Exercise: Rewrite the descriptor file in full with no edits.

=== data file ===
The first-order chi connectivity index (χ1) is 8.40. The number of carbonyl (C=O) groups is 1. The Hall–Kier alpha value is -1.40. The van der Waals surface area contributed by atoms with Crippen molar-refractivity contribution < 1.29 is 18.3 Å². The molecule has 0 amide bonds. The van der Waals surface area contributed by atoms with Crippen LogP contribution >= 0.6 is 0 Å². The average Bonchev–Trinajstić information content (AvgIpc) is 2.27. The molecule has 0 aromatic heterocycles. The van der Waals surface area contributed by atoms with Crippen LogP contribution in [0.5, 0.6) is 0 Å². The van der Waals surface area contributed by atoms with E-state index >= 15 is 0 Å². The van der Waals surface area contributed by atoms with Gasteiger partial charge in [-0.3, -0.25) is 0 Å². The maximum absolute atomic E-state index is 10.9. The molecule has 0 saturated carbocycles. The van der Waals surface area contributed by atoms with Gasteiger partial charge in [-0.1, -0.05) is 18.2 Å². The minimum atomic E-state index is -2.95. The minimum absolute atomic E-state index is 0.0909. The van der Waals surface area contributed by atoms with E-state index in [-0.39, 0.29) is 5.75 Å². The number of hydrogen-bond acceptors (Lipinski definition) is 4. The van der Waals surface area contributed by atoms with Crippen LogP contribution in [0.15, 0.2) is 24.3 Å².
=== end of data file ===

The first-order chi connectivity index (χ1) is 8.40. The number of carbonyl (C=O) groups is 1. The Hall–Kier alpha value is -1.40. The van der Waals surface area contributed by atoms with Crippen molar-refractivity contribution < 1.29 is 18.3 Å². The molecule has 0 amide bonds. The van der Waals surface area contributed by atoms with Crippen LogP contribution >= 0.6 is 0 Å². The average Bonchev–Trinajstić information content (AvgIpc) is 2.27. The molecule has 0 aromatic heterocycles. The van der Waals surface area contributed by atoms with Crippen LogP contribution in [0.5, 0.6) is 0 Å². The van der Waals surface area contributed by atoms with E-state index >= 15 is 0 Å². The van der Waals surface area contributed by atoms with Gasteiger partial charge in [-0.3, -0.25) is 0 Å². The maximum absolute atomic E-state index is 10.9. The molecule has 0 saturated carbocycles. The van der Waals surface area contributed by atoms with Gasteiger partial charge in [-0.1, -0.05) is 18.2 Å². The minimum atomic E-state index is -2.95. The minimum absolute atomic E-state index is 0.0909. The van der Waals surface area contributed by atoms with E-state index in [-0.39, 0.29) is 5.75 Å². The number of hydrogen-bond acceptors (Lipinski definition) is 4. The van der Waals surface area contributed by atoms with Crippen LogP contribution in [0.15, 0.2) is 24.3 Å².